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There are three things in this world that I truly believe in. That the truth will set us free; that lies are the prisons we build for ourselves; and that Shaun loves me. Everything else is just details.


Tomorrow morning, my boss and Becks will be heading to Berkeley to deal with his crazy parents. Why? So they can get a map to lead them past the government barricades between here and Florida. Maybe. If my boss’s crazy parents don’t sell them out for the ratings boost. And once they get there, they’ll have to deal with government patrols, rampaging zombies, killer mosquitoes, and God knows what else, all of which are going to try to kill them. Why are they doing all this?

To get my sister safely back to me. I don’t know whether to be grateful to them for going, or ashamed of the fact that I’m genuinely glad it’s not going to be me out there. I’m even glad I’m not going to Seattle with Maggie, and I think I’m about halfway in love with her.

I guess I’m a coward after all.

—From The Kwong Way of Things, the blog of Alaric Kwong, July 23, 2041. Unpublished.

Let us, who are the lost ones, go and kneel before the dead;

Let us beg them for their mercy over all we left unsaid,

And as the sun sinks slowly, the horizon bleeding red,

Perhaps they’ll show us kindness,

Grant forgiveness for our blindness,

Perhaps they’ll show us how to find the roads we need to tread.

Let us, who are the lost ones, ask the fallen where to turn,

When it seems that all the world is lost, and we can only burn,

For in dying they have learned the things that we have yet to learn.

Perhaps they’ll see our yearning,

And may help us in returning

To the lands where we were innocent, that we have yet to earn…

—From The Lost Ones, originally posted in Dandelion Mine, the blog of Magdalene Grace Garcia, July 23, 2041. Unpublished.


Becks slammed her back against the open door, keeping it pinned against the wall. That gave her a good vantage position on the rest of the room, while defending her against rear attacks. She held her pistol in front of her in a classic shooting stance that would have sold a thousand promotional posters for her blog if she’d been wearing something other than jeans and a bleach-spotted gray tank top.

I couldn’t admire the precision of her pose; I had issues of my own to worry about, like the screaming lab technicians running for the doors. Half a dozen of our previously captured zombies were shambling after the fleeing technicians. Three former technicians were shambling with them, only their increased speed and bloody lab coats distinguishing them from the rest of the mob. All the zombies were moaning in a pitch that made my bones itch. No one knows why zombies moan. They just do, and it’s enough to drive you crazy if you listen to it too long.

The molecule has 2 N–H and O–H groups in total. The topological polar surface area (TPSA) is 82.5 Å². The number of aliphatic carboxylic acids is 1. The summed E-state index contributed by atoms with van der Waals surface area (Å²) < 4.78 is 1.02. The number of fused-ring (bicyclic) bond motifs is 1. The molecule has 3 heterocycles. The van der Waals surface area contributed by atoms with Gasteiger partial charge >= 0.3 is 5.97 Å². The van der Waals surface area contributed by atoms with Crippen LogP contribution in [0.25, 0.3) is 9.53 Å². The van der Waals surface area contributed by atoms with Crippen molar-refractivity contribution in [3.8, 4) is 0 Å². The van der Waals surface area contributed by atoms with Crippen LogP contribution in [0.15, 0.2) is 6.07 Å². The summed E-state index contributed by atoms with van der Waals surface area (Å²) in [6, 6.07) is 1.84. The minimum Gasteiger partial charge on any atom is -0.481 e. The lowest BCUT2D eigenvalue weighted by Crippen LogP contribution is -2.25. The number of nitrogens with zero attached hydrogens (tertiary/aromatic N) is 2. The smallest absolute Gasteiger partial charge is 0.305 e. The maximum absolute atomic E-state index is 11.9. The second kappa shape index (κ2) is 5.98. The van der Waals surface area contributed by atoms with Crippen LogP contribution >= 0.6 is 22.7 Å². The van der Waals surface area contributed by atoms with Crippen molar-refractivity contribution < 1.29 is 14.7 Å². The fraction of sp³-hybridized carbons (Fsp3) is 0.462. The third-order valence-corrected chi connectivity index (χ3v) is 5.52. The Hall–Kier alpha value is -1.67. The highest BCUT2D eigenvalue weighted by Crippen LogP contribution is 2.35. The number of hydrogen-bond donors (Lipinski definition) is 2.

Mahir stopped behind me, managing only a startled “Oh dear Lord…” before I whirled and shoved him back.

“Get in the van,” I snapped. “Lock the doors, engage the security. If we don’t come back for you, drive. Drive until you get back to England, if you have to.”


“You’re not made for fieldwork! Now get back in there!”

“Don’t argue, Mahir,” said Becks. Her tone was calm, like she was asking us not to raise our voices during a business meeting. “I need his gun, and you’re not equipped for this.”

Mahir’s mouth set in a thin line, and for a moment, he looked like he was seriously pissed. Someone else screamed in the main room, the sound cutting off with a gurgle that told me the infected had stopped trying to spread the virus, and started trying to feed.

“Get the others on the com,” I said, more gently. “Make sure they’re safe, and that they’ve managed to get themselves under cover. I don’t want to lose anyone today.”

The line of Mahir’s mouth softened slightly as he nodded. “Be careful,” he said, and turned to walk toward the van. I watched him just long enough to be sure he was actually going to get inside.

“Any time now, Mason,” said Becks. The moaning was getting louder. So were the screams. The fact that we hadn’t been attacked yet was nothing short of a miracle—one we could probably attribute to the fact that we were standing relatively still in a room full of much more active targets. Faced with a choice between someone who isn’t moving and someone who is, a zombie almost always goes for the runner. It’s something in their psychology, or in what passes for psychology inside the virus-riddled sack of goo that used to be a human brain.

“On it,” I said, and turned to face the main room, bracing myself in the doorway. As long as we held our positions, we knew we had a clear line of retreat.

“About f**king time,” said Becks, tracking the progress of one of the infected with her gun. As soon as one of us fired a shot, they’d stop looking at us like furniture and start looking at us as potential meals. That would be bad. Even if I was immune, Becks wasn’t, and immunity wouldn’t stop them from tearing me apart. “Got any bright ideas?”

“Prayer would be good, if either of us believed in a higher power.”

Becks’s eyes widened, disrupting her carefully schooled expression. “I don’t say this often, but you’re a genius.”

“Because I don’t believe in God?” I trained my gun on another of the infected, one that was drawing a bit too close to our position for me to be comfortable. The screams seemed to be getting quieter. I had to hope that was because most of the technicians were out of danger, and not because most of them were dead.


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